Mrs. Mates answered a series of questions related to the Belmont City Council Election in the following interview. Mrs. Mates explained that she chose to run for City Council because she started off as a planning commissioner, and she applied to the position of City Council to be able to see some of the plans on the Planning Commission be updated and eventually seen through. “I just kinda wanted to make sure we saw those through, and I would be able to do that with City Council.”
Mrs. Mates talked about her priorities if she were to get elected, which included things that were already in place at Belmont such as the 9/11 emergency response, making sure that schools are safe and keeping the spread of wildfires under control.
She also talked about the housing crisis in Belmont and her plan to provide housing for their residents. She believes that the housing problem could be too big for Belmont to solve on its own, but that the City Council can keep things stable and lookout for new housing projects.
“It’s a huge problem, so I don’t think Belmont can take care of that housing issue on it’s own,” she said. “But making sure that, you know, we continue to build housing units and give an eye toward where we can place housing.”
She continued to talk about her passion for Belmont City Council on her website. On the site, Mrs. Mates stated that she is optimistic for the future of Belmont and that she hopes to see it’s community grow.
“I am honored to be serving you on the Belmont City Council to champion and maintain the quality of life services you expect and deserve.”
For more information about Julia Mates, click here.
Warren Lieberman Gives Insight into the Belmont City Council Election
By CC Logan and Carter Reid
With the Belmont City Council election coming up, Warren Lieberman has been busy working on his campaign for city council. Lieberman has served as a Belmont city councilman / mayor for 12 years. With four candidates running, and only three spots available, Mr. Lieberman has his work cut out for him.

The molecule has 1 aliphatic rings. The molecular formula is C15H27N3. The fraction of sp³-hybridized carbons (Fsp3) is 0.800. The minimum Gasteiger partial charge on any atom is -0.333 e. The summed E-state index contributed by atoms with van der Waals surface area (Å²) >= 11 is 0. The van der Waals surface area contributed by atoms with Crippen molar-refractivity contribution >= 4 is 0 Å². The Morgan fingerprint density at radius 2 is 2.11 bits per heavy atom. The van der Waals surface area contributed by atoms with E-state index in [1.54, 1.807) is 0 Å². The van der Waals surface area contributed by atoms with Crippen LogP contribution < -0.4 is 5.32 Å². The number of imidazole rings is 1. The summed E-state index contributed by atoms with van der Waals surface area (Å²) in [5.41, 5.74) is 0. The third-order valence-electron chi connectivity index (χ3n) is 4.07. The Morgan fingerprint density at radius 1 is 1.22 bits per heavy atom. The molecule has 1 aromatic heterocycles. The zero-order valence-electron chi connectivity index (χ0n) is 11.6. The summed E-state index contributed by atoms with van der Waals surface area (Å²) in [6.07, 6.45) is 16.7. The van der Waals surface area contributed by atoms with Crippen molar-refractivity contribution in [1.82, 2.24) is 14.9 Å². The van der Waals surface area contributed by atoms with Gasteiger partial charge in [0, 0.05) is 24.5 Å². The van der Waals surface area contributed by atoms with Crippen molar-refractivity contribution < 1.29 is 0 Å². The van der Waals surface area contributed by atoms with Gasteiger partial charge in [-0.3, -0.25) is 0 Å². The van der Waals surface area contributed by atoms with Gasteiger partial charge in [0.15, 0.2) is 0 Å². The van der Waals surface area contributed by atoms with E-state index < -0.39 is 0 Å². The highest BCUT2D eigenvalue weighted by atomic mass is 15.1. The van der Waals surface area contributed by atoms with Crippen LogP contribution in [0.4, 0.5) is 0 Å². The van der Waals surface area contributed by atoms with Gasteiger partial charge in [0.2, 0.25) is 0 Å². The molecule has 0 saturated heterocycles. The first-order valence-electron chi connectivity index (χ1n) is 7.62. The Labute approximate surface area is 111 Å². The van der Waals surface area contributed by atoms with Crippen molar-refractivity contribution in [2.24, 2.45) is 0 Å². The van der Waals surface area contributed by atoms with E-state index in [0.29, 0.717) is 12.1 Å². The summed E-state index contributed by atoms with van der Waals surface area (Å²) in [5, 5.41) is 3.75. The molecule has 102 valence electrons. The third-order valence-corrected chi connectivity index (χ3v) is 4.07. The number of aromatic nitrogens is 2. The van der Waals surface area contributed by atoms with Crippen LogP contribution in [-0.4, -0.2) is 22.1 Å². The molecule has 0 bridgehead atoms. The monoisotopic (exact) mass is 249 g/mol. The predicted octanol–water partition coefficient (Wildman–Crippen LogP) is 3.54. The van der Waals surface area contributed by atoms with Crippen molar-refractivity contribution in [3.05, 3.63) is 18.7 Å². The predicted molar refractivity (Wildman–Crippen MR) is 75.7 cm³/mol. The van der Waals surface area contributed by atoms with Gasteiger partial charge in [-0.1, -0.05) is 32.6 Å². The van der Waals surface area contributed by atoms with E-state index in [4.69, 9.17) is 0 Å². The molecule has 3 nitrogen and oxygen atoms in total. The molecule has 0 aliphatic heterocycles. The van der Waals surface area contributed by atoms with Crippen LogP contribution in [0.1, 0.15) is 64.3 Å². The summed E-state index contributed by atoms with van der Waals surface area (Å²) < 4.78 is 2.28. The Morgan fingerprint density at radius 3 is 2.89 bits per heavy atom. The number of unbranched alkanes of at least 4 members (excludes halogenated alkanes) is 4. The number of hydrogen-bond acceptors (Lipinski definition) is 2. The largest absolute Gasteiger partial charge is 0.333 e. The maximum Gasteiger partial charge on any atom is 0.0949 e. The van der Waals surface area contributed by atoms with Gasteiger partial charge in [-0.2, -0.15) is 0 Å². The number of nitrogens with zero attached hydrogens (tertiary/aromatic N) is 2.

According to Mr. Lieberman, the way Belmont runs their elections is quite different. Instead of voting for a mayor, Belmont citizens vote candidates onto a city council, which is composed of five people who then vote on who will be mayor for the following year. A council member will serve a term of four years, although new ones swap in every two years. Every two years there is an election; this year three members will be appointed, joining the other two members who started two years ago. In two years from now, two more members will be elected to join the three elected this year.
This year, Mr. Lieberman is running for his fourth term on city council. Mr. Lieberman said, “I have several priorities. One is to do what I can to maintain and improve the quality of life for those folks who live in and work in Belmont and that can mean anything from improvement in our sports fields, maintaining our open space, improving traffic and working to improve and reduce congestion.”
One of Mr. Lieberman’s big goals is to bring back citizen lunches, where he would have lunch with a Belmont resident to discuss any city-related topic. He said, “I started a ‘Lunches with the Mayor’ program where every month we got six to eight people from the public who signed up to have lunch with me and our city manager and the city treasurer. And people began to learn about how their city government worked in a very relaxed environment.”